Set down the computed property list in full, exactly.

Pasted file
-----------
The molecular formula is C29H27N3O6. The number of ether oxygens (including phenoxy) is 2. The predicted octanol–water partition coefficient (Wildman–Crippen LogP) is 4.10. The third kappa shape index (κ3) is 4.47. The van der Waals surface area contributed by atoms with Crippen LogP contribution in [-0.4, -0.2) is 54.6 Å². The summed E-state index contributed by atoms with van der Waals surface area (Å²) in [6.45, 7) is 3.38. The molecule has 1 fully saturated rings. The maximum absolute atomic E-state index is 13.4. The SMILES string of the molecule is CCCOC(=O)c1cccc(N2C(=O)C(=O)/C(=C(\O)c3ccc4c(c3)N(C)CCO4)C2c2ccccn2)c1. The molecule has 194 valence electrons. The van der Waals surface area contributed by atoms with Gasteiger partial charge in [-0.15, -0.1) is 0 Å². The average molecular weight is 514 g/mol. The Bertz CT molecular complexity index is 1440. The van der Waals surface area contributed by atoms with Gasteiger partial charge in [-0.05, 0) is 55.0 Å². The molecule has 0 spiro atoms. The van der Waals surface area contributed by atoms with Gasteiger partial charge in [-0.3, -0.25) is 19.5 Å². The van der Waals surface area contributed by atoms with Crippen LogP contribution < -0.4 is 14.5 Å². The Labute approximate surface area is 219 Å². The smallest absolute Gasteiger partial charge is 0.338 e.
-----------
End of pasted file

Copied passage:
The molecular formula is C29H27N3O6. The number of ether oxygens (including phenoxy) is 2. The predicted octanol–water partition coefficient (Wildman–Crippen LogP) is 4.10. The third kappa shape index (κ3) is 4.47. The van der Waals surface area contributed by atoms with Crippen LogP contribution in [-0.4, -0.2) is 54.6 Å². The summed E-state index contributed by atoms with van der Waals surface area (Å²) in [6.45, 7) is 3.38. The molecule has 1 fully saturated rings. The maximum absolute atomic E-state index is 13.4. The SMILES string of the molecule is CCCOC(=O)c1cccc(N2C(=O)C(=O)/C(=C(\O)c3ccc4c(c3)N(C)CCO4)C2c2ccccn2)c1. The molecule has 194 valence electrons. The van der Waals surface area contributed by atoms with Gasteiger partial charge in [-0.15, -0.1) is 0 Å². The average molecular weight is 514 g/mol. The Bertz CT molecular complexity index is 1440. The van der Waals surface area contributed by atoms with Gasteiger partial charge in [-0.05, 0) is 55.0 Å². The molecule has 0 spiro atoms. The van der Waals surface area contributed by atoms with Gasteiger partial charge in [-0.3, -0.25) is 19.5 Å². The van der Waals surface area contributed by atoms with Crippen LogP contribution < -0.4 is 14.5 Å². The Labute approximate surface area is 219 Å². The smallest absolute Gasteiger partial charge is 0.338 e.